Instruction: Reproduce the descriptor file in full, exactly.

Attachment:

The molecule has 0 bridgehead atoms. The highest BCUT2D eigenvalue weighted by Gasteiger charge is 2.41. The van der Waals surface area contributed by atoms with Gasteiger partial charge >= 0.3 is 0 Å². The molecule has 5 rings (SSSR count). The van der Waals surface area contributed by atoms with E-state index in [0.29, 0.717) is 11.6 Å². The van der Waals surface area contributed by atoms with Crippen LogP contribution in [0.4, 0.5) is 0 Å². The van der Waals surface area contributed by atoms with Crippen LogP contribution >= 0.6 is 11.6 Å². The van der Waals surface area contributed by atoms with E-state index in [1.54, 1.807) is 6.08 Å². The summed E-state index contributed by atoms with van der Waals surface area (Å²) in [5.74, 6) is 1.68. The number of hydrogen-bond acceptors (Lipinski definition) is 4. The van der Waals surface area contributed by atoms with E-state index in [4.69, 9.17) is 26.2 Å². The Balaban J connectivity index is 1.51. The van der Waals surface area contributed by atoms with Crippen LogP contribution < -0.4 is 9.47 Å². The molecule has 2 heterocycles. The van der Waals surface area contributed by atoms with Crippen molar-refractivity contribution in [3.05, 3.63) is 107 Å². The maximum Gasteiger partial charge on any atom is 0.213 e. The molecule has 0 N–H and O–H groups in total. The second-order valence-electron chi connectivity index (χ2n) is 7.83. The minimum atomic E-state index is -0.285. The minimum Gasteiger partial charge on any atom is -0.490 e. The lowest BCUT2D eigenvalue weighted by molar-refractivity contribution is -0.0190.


The molecule has 0 bridgehead atoms. The highest BCUT2D eigenvalue weighted by Gasteiger charge is 2.41. The van der Waals surface area contributed by atoms with Gasteiger partial charge >= 0.3 is 0 Å². The molecule has 5 rings (SSSR count). The van der Waals surface area contributed by atoms with E-state index in [0.29, 0.717) is 11.6 Å². The van der Waals surface area contributed by atoms with Crippen LogP contribution in [0.4, 0.5) is 0 Å². The van der Waals surface area contributed by atoms with Crippen LogP contribution >= 0.6 is 11.6 Å². The van der Waals surface area contributed by atoms with E-state index in [1.54, 1.807) is 6.08 Å². The summed E-state index contributed by atoms with van der Waals surface area (Å²) in [5.74, 6) is 1.68. The number of hydrogen-bond acceptors (Lipinski definition) is 4. The van der Waals surface area contributed by atoms with E-state index in [4.69, 9.17) is 26.2 Å². The Balaban J connectivity index is 1.51. The van der Waals surface area contributed by atoms with Crippen LogP contribution < -0.4 is 9.47 Å². The molecule has 2 heterocycles. The van der Waals surface area contributed by atoms with Crippen molar-refractivity contribution in [3.05, 3.63) is 107 Å². The maximum Gasteiger partial charge on any atom is 0.213 e. The molecule has 0 N–H and O–H groups in total. The second-order valence-electron chi connectivity index (χ2n) is 7.83. The minimum atomic E-state index is -0.285. The minimum Gasteiger partial charge on any atom is -0.490 e. The lowest BCUT2D eigenvalue weighted by molar-refractivity contribution is -0.0190.